# lsscsi -g
[0:0:0:0]    disk    ATA      QEMU HARDDISK    2.5+  /dev/sda   /dev/sg0
[6:0:1:0]    zbc     HGST     HSH721415AL42M0  a250  /dev/sdb   /dev/sg1

Attaching an emulated ZBC disk

tcmu-runner can be used to create emulated ZBC host managed SCSI disks. The emulated disk created can be used either locally on the host using the loopback fabric adapter, as explained here.

Similarly to a physical device (previous section), the emulated ZBC disk can also be attached to a vhost virtual adapter for use within a KVM guest operating system. The following example illustrates this procedure, creating a small 20GB host managed SCSI disk with 256 MB zones including 10 conventional zones.

# targetcli
targetcli shell version 2.1.fb49
Copyright 2011-2013 by Datera, Inc and others.
For help on commands, type 'help'.

/> cd /backstores/user:zbc
/backstores/user:zbc> create name=zbc0 size=20G cfgstring=model-HM/zsize-256/conv-10@/var/local/zbc0.raw
Created user-backed storage object zbc0 size 21474836480.
/backstores/user:zbc> cd /vhost
/vhost> create
Created target naa.5001405a0776dce3.
Created TPG 1.
/vhost> /vhost/naa.5001405a0776dce3/tpg1/luns create /backstores/user:zbc/zbc0
Created LUN 0.
/vhost> cd /
/> ls
o- / ..................................................................... [...]
  o- backstores .......................................................... [...]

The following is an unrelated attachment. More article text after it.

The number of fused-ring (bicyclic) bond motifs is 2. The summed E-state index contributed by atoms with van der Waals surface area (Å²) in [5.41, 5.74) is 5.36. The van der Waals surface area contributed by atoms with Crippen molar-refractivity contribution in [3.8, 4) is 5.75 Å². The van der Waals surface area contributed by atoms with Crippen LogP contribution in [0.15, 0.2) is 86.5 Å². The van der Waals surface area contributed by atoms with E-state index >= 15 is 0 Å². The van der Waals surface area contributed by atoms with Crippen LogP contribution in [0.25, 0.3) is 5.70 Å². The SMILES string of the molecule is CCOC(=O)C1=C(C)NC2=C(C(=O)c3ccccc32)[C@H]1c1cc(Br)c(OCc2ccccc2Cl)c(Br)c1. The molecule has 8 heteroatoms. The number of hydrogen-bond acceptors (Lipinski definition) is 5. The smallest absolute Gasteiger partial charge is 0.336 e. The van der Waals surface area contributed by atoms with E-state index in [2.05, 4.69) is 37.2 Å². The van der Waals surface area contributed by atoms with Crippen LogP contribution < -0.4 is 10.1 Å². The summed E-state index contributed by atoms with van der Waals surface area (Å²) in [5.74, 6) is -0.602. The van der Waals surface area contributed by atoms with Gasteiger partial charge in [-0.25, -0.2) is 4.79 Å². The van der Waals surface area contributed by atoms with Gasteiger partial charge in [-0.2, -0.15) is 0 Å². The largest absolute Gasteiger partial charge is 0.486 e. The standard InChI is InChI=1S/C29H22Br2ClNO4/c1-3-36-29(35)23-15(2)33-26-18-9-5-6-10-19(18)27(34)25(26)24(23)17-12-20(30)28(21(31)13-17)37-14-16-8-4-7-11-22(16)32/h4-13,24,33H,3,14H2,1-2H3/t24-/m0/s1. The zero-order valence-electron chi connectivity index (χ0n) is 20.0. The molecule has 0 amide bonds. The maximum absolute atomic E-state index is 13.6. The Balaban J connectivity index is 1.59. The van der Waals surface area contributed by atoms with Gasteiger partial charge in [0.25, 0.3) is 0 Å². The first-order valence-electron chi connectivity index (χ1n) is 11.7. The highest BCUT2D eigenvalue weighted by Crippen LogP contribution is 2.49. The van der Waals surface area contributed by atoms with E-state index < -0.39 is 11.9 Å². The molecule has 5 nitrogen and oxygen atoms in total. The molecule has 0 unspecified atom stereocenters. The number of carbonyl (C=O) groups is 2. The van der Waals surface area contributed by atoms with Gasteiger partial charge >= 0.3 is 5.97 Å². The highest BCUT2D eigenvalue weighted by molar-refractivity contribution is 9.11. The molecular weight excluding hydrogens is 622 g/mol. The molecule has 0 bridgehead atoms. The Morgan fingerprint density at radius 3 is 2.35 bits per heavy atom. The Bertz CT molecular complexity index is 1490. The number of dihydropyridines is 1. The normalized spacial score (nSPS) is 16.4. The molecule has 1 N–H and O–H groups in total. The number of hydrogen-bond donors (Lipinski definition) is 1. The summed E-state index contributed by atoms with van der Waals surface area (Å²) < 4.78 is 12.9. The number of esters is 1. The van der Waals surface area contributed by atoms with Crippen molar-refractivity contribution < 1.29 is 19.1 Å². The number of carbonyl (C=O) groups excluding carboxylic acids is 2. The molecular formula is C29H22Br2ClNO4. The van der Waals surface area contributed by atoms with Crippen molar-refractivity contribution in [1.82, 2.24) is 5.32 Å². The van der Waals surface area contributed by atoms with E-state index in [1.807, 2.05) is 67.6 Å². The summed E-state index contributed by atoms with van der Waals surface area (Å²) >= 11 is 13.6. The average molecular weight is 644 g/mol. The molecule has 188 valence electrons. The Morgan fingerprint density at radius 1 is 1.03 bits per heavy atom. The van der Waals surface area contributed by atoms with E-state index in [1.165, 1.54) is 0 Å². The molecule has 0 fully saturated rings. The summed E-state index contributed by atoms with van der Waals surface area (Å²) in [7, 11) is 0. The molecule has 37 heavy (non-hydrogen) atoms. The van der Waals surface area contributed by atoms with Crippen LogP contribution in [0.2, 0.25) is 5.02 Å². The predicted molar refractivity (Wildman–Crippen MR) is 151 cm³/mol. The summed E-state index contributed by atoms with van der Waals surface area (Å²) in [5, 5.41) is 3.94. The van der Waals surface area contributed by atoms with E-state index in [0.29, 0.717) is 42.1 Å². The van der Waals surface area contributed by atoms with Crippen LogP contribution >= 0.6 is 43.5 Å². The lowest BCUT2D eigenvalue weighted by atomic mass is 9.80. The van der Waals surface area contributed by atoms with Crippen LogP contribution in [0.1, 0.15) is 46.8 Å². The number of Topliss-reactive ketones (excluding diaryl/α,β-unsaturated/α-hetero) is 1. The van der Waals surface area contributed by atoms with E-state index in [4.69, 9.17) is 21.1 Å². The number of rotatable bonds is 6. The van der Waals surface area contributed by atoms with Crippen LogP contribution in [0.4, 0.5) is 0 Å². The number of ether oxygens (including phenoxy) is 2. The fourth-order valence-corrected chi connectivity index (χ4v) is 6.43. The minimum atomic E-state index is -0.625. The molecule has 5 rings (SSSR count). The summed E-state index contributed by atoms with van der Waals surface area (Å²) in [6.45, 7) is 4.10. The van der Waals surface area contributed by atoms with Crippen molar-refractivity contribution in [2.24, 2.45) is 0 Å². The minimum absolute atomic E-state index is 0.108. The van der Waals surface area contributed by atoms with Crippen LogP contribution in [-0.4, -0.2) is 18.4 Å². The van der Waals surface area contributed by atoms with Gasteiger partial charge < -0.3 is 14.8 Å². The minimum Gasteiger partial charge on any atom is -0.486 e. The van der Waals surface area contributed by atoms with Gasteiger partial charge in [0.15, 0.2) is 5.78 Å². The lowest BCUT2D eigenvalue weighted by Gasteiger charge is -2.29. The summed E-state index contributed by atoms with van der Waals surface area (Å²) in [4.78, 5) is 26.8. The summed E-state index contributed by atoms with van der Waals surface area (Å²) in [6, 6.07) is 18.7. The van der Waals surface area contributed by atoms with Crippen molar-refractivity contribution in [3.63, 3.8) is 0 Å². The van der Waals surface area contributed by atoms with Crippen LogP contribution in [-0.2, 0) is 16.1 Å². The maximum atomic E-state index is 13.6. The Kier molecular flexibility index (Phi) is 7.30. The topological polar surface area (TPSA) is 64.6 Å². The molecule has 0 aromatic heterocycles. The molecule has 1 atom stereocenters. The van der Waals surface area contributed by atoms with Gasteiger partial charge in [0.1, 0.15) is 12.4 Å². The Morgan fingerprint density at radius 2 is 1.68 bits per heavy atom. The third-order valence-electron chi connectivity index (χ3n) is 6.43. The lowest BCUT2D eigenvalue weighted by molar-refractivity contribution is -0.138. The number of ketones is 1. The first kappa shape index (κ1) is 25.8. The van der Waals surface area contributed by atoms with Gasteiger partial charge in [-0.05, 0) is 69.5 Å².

| o- block .............................................. [Storage Objects: 0]
  | o- fileio ............................................. [Storage Objects: 0]
  | o- pscsi .............................................. [Storage Objects: 0]
  | o- ramdisk ............................................ [Storage Objects: 0]
  | o- user:fbo ........................................... [Storage Objects: 0]
  | o- user:rbd ........................................... [Storage Objects: 0]
  | o- user:zbc ........................................... [Storage Objects: 1]
  |   o- zbc0  [model-HM/zsize-256/conv-10@/var/local/zbc0.raw (20.0GiB) activated]
  |     o- alua ............................................... [ALUA Groups: 1]
  |       o- default_tg_pt_gp ................... [ALUA state: Active/optimized]
  o- iscsi ........................................................ [Targets: 0]
  o- loopback ..................................................... [Targets: 0]
  o- vhost ........................................................ [Targets: 1]
    o- naa.5001405a0776dce3 .......................................... [TPGs: 1]
      o- tpg1 .............................. [naa.500140533e375d94, no-gen-acls]
        o- acls ...................................................... [ACLs: 0]
        o- luns ...................................................... [LUNs: 1]
          o- lun0 ............................... [user/zbc0 (default_tg_pt_gp)]
/> exit

The virtual machine can then be started with the emulated ZBC disk attached using the World-Wide port name assigned by targetcli.

# qemu-kvm (your options) \
    -device pcie-root-port,bus=pcie.0,id=rp1 \
    -device vhost-scsi-pci,wwpn=naa.5001405a0776dce3,bus=pcie.0

The disk is listed on the guest with tools such as lsscsi.

# lsscsi -g
[0:0:0:0]    disk    ATA      QEMU HARDDISK    2.5+  /dev/sda   /dev/sg0
[6:0:1:0]    zbc     LIO-ORG  TCMU ZBC device  0002  /dev/sdb   /dev/sg1